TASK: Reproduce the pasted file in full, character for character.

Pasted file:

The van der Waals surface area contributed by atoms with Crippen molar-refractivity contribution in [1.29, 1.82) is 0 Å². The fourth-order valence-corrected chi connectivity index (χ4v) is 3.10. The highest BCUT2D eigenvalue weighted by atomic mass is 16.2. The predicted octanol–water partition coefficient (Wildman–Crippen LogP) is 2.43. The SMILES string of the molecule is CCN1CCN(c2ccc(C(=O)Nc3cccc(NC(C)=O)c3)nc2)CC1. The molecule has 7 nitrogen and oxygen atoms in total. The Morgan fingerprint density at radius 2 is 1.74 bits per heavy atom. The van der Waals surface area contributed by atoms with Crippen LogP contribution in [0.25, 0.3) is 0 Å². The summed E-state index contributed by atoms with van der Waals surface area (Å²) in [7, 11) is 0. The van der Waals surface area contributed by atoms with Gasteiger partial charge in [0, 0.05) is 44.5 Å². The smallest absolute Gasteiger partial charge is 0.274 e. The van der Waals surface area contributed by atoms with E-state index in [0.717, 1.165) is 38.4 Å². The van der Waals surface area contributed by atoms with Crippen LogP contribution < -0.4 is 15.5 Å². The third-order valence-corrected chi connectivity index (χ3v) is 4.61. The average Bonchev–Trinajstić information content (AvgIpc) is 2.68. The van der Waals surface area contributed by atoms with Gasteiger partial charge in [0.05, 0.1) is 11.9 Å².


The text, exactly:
The van der Waals surface area contributed by atoms with Crippen molar-refractivity contribution in [1.29, 1.82) is 0 Å². The fourth-order valence-corrected chi connectivity index (χ4v) is 3.10. The highest BCUT2D eigenvalue weighted by atomic mass is 16.2. The predicted octanol–water partition coefficient (Wildman–Crippen LogP) is 2.43. The SMILES string of the molecule is CCN1CCN(c2ccc(C(=O)Nc3cccc(NC(C)=O)c3)nc2)CC1. The molecule has 7 nitrogen and oxygen atoms in total. The Morgan fingerprint density at radius 2 is 1.74 bits per heavy atom. The van der Waals surface area contributed by atoms with Crippen LogP contribution in [0.25, 0.3) is 0 Å². The summed E-state index contributed by atoms with van der Waals surface area (Å²) in [7, 11) is 0. The van der Waals surface area contributed by atoms with Gasteiger partial charge in [0, 0.05) is 44.5 Å². The smallest absolute Gasteiger partial charge is 0.274 e. The van der Waals surface area contributed by atoms with E-state index in [0.717, 1.165) is 38.4 Å². The van der Waals surface area contributed by atoms with Crippen LogP contribution < -0.4 is 15.5 Å². The third-order valence-corrected chi connectivity index (χ3v) is 4.61. The average Bonchev–Trinajstić information content (AvgIpc) is 2.68. The van der Waals surface area contributed by atoms with Gasteiger partial charge in [0.05, 0.1) is 11.9 Å².